Drone Boom: Why Drones Aren't Just for Dropping Bombs Anymore

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Reason TV's Paul Detrick shows off a drone.

When you hear the word drone you may immediately think of bombs being dropped in the Middle East or the surveillance of citizens here in the United States, but engineers and aviation geeks have wondered for decades if unmanned flight might solve a few of our world's problems or just make our lives a little easier.

Popular Science magazine wrote about a "Superdrone" that could "sniff out pollution.

Over 30 years ago, science magazines wondered if drones would "sniff out pollution," or, "make pilots obsolete," and engineers are saying that those ideas may be possible now.

"The technology has reached a point where it can be very inexpensive to buy [unmanned aerial system technology]," says John Villasenor, an engineer at UCLA and a senior fellow at the Brookings Institution. Villasenor says that advances in GPS, airframe design, and flight control methods have made unmanned flight available to pretty much anyone.

As a part of the FAA's re-authorization of funds in February 2012, Congress passed a bill that included the integration of unmanned aircraft into U.S. airspace. First for public entities like law enforcement or fire fighters and second for civilians like farmers or filmmakers with full integration by 2015. In July, the FAA approved two drones for commerical use which could fly as early as 2013.

The industry is growing so quickly worldwide that the intelligence research firm the Teal Group, said in June 2013 that unmanned aerial vehicle spending will more than double over the next ten years from current expenditures of $5.2 billion annually to $11.6 billion–totaling just over $89 billion in the next decade.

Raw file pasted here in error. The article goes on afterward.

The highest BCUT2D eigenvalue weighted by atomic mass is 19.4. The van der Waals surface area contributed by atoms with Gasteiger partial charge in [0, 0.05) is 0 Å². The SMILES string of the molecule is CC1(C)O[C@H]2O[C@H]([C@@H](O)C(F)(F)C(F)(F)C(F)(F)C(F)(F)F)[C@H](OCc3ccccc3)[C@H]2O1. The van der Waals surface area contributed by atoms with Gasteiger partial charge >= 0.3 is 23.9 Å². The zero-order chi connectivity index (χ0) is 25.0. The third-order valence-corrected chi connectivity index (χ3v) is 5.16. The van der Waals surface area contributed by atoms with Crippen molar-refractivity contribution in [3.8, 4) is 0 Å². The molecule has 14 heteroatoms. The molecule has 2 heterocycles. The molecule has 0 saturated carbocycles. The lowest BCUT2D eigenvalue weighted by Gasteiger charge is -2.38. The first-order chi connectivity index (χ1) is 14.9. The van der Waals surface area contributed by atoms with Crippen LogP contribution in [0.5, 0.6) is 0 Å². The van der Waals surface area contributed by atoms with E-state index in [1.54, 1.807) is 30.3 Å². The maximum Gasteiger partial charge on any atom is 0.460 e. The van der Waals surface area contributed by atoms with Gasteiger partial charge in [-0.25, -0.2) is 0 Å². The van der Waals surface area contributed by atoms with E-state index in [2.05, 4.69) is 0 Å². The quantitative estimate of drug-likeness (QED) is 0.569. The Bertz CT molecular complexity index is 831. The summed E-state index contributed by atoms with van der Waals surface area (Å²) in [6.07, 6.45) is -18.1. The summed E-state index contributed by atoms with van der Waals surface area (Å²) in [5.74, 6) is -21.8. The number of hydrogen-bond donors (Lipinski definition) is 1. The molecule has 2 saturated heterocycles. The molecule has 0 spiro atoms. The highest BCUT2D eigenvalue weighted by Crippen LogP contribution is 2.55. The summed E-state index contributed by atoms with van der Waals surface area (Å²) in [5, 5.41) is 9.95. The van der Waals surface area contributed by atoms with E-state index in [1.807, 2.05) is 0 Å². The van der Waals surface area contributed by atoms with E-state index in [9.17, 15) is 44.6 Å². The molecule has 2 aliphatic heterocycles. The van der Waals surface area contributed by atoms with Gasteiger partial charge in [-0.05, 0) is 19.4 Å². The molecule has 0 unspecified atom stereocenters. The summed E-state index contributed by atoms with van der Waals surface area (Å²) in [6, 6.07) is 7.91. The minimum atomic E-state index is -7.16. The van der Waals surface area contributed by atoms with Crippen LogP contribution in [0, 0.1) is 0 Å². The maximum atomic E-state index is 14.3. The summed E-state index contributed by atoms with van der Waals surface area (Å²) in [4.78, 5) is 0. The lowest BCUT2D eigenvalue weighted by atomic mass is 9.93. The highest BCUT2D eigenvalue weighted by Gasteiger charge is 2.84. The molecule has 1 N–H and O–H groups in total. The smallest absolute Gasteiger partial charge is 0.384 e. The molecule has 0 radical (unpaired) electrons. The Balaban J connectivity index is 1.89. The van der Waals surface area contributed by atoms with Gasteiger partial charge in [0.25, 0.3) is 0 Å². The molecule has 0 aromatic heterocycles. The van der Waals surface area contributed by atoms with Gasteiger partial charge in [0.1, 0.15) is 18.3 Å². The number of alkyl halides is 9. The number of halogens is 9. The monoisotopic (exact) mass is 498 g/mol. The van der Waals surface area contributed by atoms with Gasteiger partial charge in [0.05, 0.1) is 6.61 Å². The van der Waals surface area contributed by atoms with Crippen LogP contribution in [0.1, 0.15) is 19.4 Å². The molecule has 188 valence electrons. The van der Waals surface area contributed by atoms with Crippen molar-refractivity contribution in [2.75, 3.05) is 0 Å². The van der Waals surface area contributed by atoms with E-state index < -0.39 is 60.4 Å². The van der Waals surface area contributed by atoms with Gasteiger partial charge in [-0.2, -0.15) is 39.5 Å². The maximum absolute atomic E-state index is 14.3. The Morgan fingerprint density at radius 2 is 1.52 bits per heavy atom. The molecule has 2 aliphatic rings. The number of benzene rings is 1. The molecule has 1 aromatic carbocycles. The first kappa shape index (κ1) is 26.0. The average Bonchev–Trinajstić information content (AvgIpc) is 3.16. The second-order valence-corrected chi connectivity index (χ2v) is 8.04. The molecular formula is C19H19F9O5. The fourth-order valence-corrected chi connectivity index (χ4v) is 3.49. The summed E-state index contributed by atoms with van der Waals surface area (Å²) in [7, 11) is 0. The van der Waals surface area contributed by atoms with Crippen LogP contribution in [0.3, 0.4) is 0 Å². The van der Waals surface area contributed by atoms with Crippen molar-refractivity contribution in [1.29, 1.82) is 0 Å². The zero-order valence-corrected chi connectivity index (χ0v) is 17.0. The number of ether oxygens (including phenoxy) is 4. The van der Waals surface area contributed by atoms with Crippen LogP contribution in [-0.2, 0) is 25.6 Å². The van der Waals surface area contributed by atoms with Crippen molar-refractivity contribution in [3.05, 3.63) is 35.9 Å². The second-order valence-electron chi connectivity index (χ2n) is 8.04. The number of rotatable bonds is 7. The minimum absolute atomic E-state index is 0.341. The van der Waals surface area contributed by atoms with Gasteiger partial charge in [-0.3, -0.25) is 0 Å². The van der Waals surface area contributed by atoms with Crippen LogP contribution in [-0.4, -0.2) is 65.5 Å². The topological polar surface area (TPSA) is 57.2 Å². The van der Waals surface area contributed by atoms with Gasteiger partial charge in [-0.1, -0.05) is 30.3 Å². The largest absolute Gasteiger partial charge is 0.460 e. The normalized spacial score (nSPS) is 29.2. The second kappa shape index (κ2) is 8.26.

Reason TV's Paul Detrick show's off the channel's new drone camera.

"The potential of UAVs benefiting mankind in firefighting, agriculture, pollution, stopping all sorts of loss of life because we were able to send a remote vehicle instead of a human life into that is amazing," said Alan Tratnor of the California Space Enterprise Center at an unmanned aerial vehicle policy symposium put on by the American Institute of Aeronautics and Astronautics in March 2013.

The symposium is like a lot of public discussions going on around the world right now about drones.

Drone like this one are becoming cheaper and more available to civilians.

"It's a way to have a dialogue across the whole community to make sure we are all thinking of the right things and moving in the right direction together," said Sandra Magnus, executive director of AIAA.

Some companies have already hit the ground running with low level aerial filmmaking. Drone Dudes is a two year old company of young filmmakers and engineers who shoot sporting events across the United States. Whether it's biking, surfing, driving or skateboarding, Drone Dudes is able to capture aerial shots that are considerably cheaper and more dynamic that using a crane or a helicopter.

Magnus, who is also a former astronaut, says that she is aware of the concerns people have about the new technology.

"Human beings, our very nature, we're a little scary about change because it's the unknown, but we're explorers too. And we are constantly balancing that tension between what's the unknown like and part of us yearn to go into the unknown and all the debate you hear about the use of unmanned vehicles on both sides, you're seeing that tension played out."

Villasenor points out that in the late 1800s, when cameras became cheap enough for many Americans to buy, there was tension over that new technology too. Some of that tension grew over privacy fears, a topic the unmanned aerial system community can't seem to escape.

Drone camera

"I think civil libertarians have a right to be concerned about privacy," says Villasenor. "To deny that unmanned aircraft […] will in some cases be used in manner that violates privacy, that would be overly naive. It will happen."